German Chancellor Angela Merkel said the ceasefire agreement in eastern Ukraine has not been respected or fully implemented.» Read More
The idea of imposing a small tax on financial transactions is gaining popularity around the world. It’s even got a catchy nickname: the Robin Hood tax.
What may have seemed like timid or even bumbling leadership is looking more like a consistent strategy of brinkmanship aimed at remaking the euro zone in Germany’s likeness. The New York Times reports.
The reforms Chancellor Merkel is pushing—hard caps on national government deficits--will ensure either the ultimate demise of the euro, years of economic stagnation or worse.
The European debt crisis has revealed that the euro zone is in a final phase and cannot be saved as a single entity, David Murrin, chief investment officer at Emergent Asset Management, told CNBC Tuesday.
A break-up of the single European currency would have severe consequences on the UK economy, with unemployment pushing above 4 million, the pound appreciating sharply and major banks failing, analysts at ING wrote in a market note.
Investors are pricing in sizable currency volatility in 2012 - and that has trading implications for you.
Will the master plan agreed to by the leaders of France and Germany on Monday work?
Commodity and currency markets are gearing up for what could be a historic week for the Euro Zone, with Stephen Schork, The Schork Report; Peter Sorrentino, Huntington Asset Advisors; and William Rudin, Rudin Management.
European leaders are running out of time to resolve the financial crisis afflicting the region, making those leaders' summit on Friday more important than any that has preceded it, according to Moritz Krämer, managing director of European Sovereign Ratings at Standard & Poor's.
Standard and Poor's should've waited at least a week to announce it had put 15 European Union nations on its CreditWatch for potential downgrade, said the chairman of tire maker Pirelli.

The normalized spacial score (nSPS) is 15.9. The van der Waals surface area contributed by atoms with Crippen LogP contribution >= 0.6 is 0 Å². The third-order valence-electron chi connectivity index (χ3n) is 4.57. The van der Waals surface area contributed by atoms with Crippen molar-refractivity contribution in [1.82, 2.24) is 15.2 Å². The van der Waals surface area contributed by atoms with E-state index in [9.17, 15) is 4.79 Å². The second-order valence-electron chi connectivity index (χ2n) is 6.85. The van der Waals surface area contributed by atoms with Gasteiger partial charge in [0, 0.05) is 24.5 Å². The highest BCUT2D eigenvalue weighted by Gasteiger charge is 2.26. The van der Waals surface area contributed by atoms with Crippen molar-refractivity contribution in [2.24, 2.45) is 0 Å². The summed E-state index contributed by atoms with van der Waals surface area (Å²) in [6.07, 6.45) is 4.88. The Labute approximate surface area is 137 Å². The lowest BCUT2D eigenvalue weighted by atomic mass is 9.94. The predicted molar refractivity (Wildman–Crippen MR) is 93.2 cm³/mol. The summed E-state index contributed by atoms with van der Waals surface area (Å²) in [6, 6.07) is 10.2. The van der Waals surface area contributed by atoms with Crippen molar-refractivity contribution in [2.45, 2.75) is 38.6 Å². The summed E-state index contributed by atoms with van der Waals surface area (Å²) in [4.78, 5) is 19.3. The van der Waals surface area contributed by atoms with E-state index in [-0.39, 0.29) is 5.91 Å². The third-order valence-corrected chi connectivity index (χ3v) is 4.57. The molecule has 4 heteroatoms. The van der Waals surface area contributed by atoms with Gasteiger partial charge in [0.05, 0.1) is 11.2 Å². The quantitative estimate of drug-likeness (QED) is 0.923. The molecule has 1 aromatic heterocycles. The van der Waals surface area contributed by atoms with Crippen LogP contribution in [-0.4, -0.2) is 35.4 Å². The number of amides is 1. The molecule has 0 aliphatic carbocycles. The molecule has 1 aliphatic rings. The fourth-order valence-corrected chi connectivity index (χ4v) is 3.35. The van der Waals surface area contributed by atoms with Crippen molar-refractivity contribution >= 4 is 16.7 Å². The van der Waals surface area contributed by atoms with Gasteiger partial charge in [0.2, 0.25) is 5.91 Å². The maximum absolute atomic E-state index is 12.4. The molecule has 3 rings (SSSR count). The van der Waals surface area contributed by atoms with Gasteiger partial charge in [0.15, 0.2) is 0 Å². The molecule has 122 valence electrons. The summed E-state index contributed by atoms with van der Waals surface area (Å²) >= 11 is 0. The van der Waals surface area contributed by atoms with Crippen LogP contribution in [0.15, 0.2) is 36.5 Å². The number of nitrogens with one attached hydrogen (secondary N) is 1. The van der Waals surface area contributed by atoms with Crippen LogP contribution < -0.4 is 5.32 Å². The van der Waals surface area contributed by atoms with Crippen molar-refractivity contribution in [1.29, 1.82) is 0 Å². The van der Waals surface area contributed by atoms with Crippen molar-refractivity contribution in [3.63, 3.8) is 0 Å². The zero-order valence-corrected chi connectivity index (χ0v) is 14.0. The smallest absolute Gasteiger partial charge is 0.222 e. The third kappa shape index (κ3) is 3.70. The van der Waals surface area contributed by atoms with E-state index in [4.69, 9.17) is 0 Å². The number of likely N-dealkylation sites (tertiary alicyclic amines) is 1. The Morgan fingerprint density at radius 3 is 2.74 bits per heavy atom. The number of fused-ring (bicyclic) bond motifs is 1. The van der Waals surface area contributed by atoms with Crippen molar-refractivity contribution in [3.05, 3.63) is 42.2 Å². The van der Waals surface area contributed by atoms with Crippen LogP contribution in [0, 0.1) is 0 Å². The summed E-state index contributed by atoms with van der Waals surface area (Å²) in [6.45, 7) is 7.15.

"Merkel und Sarkozy wollen automatische Strafen für Schuldensünder." That's the headline for the news about Angela Merkel's and Nicolas Sarkozy's plan to rescue Europe in Germany's Der Tagesspiegel newspaper.
Standard and Poor’s has warned Germany and five other triple-A rated members of the euro zone that they risk having their top-notch ratings downgraded as a result of deepening economic and political turmoil in the single-currency bloc.
CNBC's Michelle Caruso-Cabrera highlights Angela Merkel and Nicolas Sarkozy's latest proposals.
Chancellor Angela Merkel and President Nicolas Sarkozy announced in Paris today that they will push for changes to the EU Treaty to prevent governments from spending too much. There are still analysts advising clients on how to prepare for a potential breakup, with CNBC's Michelle Caruso-Cabrera. Jens Nordving, G10 FX Strategy at Nomura, also weighs in on the euro.
The market has been driven higher by hopes for a solution to European woes. I think this is probably just a set up for a dramatic crash once it is revealed that the signals of solidarity coming from Germany's Angela Merkel and France's Nicolas Sarkozy have been false signs.
French President Nicolas Sarkozy and German Chancellor Angela Merkel are calling for a new treaty to address debt troubles, with CNBC's Steve Liesman. Thomas Lee, JP Morgan, also discusses the market rally.
French President Nicolas Sarkozy and German Chancellor Angela Merkel are outlining what's being called a euro zone master plan, with CNBC's Steve Liesman.
The euro is holding firm against the dollar, boosted by optimism on Italian austerity measures and the Merkel-Sarkozy meeting, with Marc Chandler, Brown Brothers Harriman.
Now that the euro has bankrupted Greece and pushed Italy and other Mediterranean states to the brink, Angela Merkel proposes tough, EU-administered disciplines on national deficits.
Markets appear to have high hopes for this week’s summit meeting in Europe to begin putting an end to the financial crisis. Yet there’s ample reason to believe the market’s hopes will be dashed again. Here's why.